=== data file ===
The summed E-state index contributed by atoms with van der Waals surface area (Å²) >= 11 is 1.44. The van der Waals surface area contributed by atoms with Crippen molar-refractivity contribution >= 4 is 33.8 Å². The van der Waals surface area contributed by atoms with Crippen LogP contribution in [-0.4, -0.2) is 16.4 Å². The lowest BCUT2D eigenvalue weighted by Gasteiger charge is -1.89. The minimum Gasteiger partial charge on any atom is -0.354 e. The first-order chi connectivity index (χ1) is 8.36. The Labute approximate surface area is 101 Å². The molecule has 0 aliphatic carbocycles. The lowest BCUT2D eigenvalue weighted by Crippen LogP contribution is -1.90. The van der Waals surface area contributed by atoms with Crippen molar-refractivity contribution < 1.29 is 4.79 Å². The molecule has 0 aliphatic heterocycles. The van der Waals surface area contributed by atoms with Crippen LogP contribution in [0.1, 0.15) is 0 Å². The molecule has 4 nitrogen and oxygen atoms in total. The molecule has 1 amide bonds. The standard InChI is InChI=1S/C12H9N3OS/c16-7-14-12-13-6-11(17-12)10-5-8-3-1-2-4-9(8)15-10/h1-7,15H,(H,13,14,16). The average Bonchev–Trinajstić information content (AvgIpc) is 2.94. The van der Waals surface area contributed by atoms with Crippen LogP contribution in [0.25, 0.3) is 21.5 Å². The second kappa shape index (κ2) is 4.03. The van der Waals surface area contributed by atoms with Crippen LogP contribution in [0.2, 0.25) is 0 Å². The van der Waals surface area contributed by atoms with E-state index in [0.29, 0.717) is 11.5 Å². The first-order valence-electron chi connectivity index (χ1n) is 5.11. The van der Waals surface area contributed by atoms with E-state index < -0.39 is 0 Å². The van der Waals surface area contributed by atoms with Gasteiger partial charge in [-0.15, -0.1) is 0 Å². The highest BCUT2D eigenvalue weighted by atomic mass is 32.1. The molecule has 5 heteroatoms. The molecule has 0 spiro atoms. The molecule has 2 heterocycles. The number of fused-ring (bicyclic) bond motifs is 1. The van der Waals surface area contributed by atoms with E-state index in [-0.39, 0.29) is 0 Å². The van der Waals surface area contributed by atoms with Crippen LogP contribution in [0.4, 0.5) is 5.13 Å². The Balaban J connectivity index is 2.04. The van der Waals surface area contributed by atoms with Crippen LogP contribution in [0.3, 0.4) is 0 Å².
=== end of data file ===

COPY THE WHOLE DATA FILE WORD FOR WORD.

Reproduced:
The summed E-state index contributed by atoms with van der Waals surface area (Å²) >= 11 is 1.44. The van der Waals surface area contributed by atoms with Crippen molar-refractivity contribution >= 4 is 33.8 Å². The van der Waals surface area contributed by atoms with Crippen LogP contribution in [-0.4, -0.2) is 16.4 Å². The lowest BCUT2D eigenvalue weighted by Gasteiger charge is -1.89. The minimum Gasteiger partial charge on any atom is -0.354 e. The first-order chi connectivity index (χ1) is 8.36. The Labute approximate surface area is 101 Å². The molecule has 0 aliphatic carbocycles. The lowest BCUT2D eigenvalue weighted by Crippen LogP contribution is -1.90. The van der Waals surface area contributed by atoms with Crippen molar-refractivity contribution < 1.29 is 4.79 Å². The molecule has 0 aliphatic heterocycles. The van der Waals surface area contributed by atoms with Crippen LogP contribution in [0.1, 0.15) is 0 Å². The molecule has 4 nitrogen and oxygen atoms in total. The molecule has 1 amide bonds. The standard InChI is InChI=1S/C12H9N3OS/c16-7-14-12-13-6-11(17-12)10-5-8-3-1-2-4-9(8)15-10/h1-7,15H,(H,13,14,16). The average Bonchev–Trinajstić information content (AvgIpc) is 2.94. The van der Waals surface area contributed by atoms with Crippen LogP contribution in [0.25, 0.3) is 21.5 Å². The second kappa shape index (κ2) is 4.03. The van der Waals surface area contributed by atoms with Crippen LogP contribution in [0.2, 0.25) is 0 Å². The van der Waals surface area contributed by atoms with E-state index in [0.29, 0.717) is 11.5 Å². The first-order valence-electron chi connectivity index (χ1n) is 5.11. The van der Waals surface area contributed by atoms with E-state index < -0.39 is 0 Å². The van der Waals surface area contributed by atoms with Gasteiger partial charge in [-0.15, -0.1) is 0 Å². The highest BCUT2D eigenvalue weighted by atomic mass is 32.1. The molecule has 5 heteroatoms. The molecule has 0 spiro atoms. The molecule has 2 heterocycles. The number of fused-ring (bicyclic) bond motifs is 1. The van der Waals surface area contributed by atoms with E-state index in [-0.39, 0.29) is 0 Å². The van der Waals surface area contributed by atoms with Crippen LogP contribution in [0.4, 0.5) is 5.13 Å². The Balaban J connectivity index is 2.04. The van der Waals surface area contributed by atoms with Crippen LogP contribution in [0.3, 0.4) is 0 Å².